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|Before horse racing, falconry was known as "the sport of kings." Gleneagles Hotel is still its home. (Courtesy of Gleneagles Hotel)|
PERTHSHIRE, Scotland - Gleneagles Hotel in Scotland is one of the world's great golf resorts, bar none, and I love the place. But I wouldn't go there to play golf.
The resort's two original golf courses, Kings and Queens, both designed by James Braid, are very good, and perhaps the finest examples of inland links anywhere. With so much links flavor, you might almost forget you are nowhere near the ocean. So I'll remind you - you're not. If I go to the Old Sod to play golf, I go to play links courses on the ocean, so as far as a golf trip goes, being the best inland links in Scotland is sort of like being the best ski resort in Michigan. Hello? Colorado, Utah, Wyoming, anyone?
But I didn't come here to dis Gleneagles. While it's true that said I wouldn't go to Scotland to play the Gleneagles courses, I would absolutely not miss the chance to play them if I found myself at Gleneagles. And I would, without a doubt, go to Scotland to go to Gleneagles.
Did you follow that?
Gleneagles does not have the best golf of any resort in Scotland (that would be Turnberry). It does have the best of everything else, so much so that there is no competition for its other facilities in Scotland - or anyplace on earth. Here is what I mean, and why Gleneagles warrants a visit so you can go Beyond the Course ...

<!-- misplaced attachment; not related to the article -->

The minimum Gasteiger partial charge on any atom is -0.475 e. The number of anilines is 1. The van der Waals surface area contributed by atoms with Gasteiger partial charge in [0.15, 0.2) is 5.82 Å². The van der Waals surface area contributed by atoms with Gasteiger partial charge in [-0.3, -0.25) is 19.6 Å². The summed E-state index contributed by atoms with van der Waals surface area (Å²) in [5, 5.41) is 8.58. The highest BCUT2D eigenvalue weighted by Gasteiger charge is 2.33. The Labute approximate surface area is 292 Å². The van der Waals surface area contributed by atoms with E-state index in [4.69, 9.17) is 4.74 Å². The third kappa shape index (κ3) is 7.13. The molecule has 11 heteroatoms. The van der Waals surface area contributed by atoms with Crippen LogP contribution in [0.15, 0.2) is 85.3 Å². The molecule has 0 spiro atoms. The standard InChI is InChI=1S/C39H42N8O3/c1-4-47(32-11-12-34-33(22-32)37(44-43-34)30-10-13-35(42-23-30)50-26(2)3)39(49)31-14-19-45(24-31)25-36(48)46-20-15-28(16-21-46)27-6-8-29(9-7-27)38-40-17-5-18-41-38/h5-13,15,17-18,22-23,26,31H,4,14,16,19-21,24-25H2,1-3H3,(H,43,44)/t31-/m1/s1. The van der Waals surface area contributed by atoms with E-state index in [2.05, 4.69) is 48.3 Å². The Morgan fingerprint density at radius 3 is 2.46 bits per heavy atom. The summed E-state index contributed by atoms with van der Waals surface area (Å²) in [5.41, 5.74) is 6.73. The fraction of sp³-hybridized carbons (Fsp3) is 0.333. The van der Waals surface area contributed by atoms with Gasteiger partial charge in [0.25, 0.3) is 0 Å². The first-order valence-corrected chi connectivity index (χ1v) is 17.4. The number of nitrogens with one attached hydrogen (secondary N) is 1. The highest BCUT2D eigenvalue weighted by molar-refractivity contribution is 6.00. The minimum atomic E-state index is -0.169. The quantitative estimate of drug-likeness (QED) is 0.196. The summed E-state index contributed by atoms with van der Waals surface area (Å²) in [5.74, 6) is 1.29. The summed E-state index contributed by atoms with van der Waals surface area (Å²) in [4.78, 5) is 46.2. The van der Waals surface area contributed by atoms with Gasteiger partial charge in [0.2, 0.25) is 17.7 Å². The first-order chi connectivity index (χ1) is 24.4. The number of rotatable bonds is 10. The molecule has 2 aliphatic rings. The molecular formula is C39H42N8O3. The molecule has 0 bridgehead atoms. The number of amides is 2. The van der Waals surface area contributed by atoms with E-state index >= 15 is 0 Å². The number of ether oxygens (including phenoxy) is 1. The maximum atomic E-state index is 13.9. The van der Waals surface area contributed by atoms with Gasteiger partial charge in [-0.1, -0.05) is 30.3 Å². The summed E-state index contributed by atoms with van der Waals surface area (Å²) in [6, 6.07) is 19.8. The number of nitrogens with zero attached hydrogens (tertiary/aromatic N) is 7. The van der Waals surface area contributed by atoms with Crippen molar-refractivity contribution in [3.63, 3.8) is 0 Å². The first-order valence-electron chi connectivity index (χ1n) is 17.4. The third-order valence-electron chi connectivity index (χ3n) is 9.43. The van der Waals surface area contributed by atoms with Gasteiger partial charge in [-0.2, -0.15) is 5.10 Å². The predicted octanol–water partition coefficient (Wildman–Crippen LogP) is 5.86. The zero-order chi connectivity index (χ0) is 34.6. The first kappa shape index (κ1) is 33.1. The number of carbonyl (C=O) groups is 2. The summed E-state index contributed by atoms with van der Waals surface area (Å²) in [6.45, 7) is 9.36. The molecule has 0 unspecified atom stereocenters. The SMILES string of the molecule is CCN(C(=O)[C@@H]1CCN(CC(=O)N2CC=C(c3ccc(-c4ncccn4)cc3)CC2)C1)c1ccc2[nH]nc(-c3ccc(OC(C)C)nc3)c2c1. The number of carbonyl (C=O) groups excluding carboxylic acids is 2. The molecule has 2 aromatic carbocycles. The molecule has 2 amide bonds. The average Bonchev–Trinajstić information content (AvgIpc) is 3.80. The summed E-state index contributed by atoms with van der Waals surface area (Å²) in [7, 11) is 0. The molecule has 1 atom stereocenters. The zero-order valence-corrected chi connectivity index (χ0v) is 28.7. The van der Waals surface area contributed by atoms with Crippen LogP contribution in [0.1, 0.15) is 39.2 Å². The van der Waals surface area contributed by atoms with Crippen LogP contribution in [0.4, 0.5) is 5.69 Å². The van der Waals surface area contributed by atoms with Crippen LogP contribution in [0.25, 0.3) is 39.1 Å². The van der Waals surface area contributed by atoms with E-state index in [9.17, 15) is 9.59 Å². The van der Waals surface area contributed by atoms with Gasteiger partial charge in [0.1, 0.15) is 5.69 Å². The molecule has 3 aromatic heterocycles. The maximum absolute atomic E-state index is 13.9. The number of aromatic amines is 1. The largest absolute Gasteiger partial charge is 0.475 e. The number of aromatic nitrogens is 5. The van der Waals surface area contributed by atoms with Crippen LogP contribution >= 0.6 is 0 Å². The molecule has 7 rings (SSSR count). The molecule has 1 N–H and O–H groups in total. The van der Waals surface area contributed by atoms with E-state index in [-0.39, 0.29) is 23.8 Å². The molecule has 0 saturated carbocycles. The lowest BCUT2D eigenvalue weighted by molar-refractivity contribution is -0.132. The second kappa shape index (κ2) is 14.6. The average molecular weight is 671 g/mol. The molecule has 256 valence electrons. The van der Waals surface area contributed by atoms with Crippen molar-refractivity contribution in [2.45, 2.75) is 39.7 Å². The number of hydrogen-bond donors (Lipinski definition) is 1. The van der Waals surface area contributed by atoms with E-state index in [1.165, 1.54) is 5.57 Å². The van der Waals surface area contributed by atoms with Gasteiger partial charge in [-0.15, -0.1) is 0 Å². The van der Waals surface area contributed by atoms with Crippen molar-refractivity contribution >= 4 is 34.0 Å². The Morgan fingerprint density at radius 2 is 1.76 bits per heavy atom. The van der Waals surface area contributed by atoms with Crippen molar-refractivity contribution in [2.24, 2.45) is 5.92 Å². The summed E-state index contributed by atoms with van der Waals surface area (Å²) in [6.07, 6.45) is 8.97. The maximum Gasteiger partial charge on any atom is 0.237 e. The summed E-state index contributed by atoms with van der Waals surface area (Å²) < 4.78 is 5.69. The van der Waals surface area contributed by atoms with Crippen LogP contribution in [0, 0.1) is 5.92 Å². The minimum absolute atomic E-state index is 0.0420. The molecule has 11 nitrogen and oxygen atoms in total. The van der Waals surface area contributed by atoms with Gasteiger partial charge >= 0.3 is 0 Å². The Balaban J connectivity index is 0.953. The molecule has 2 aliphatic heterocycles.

Sporting clays has rightly been described as "golf with a gun," and if you haven't tried it you must. If you have tried it, you must try it at Gleneagles. Consistently ranked among the world's top shooting clubs, they have 14 stands, each featuring a different type of moving target-recreating real game. "Bolting Rabbit," for instance, is a clay disc that rolls -- quickly -- across the ground form right to left (or vice versa) like a rabbit would. The "Driven Grouse" is small, fast and gives you just a second to commit and pull the trigger. Birds that fly towards you or away from you overhead are much harder to hit then those that go across. At each stand you shoot at 10 clays, keeping score just like golf, except higher is better. I have tried sporting clays at places like The Equinox, Casa de Campo and so on, and Gleneagles is the best, right down to the Beretta shotguns and quilted shooting vests. You will fee like landed gentry, a Scottish laird before you know it, whatever that means. They also offer target shooting with air rifles and archery for the target obsessed.
Again, these schools are offered at grand U.S. resorts like Equinox and the Greenbrier, as well as at Scottish competitors, but when it comes to activities, Gleneagles does not mess around. For starters, you are not merely driving Land Rovers, you are driving the workhorse of the off-road world, the real deal, the Defender 110, a military grade vehicle you can't buy in the States. They don't have heated seats or DVD players and are not for soccer moms. They are for driving where you shouldn't drive. Secondly, they don't follow a purpose made "test track" like most U.S. off-road facilities. This is the Scottish countryside and you go for it in the great wide open. I remember dropping down a steep hill to ford a big stream with boulders and running water, seeing the muddy path up the opposite bank, and having my instructor say "now turn left." I thought he meant once we had crossed, but he meant turn left and drive down the stream, over boulders and door-high water, like it was a road. So I did. That rocked.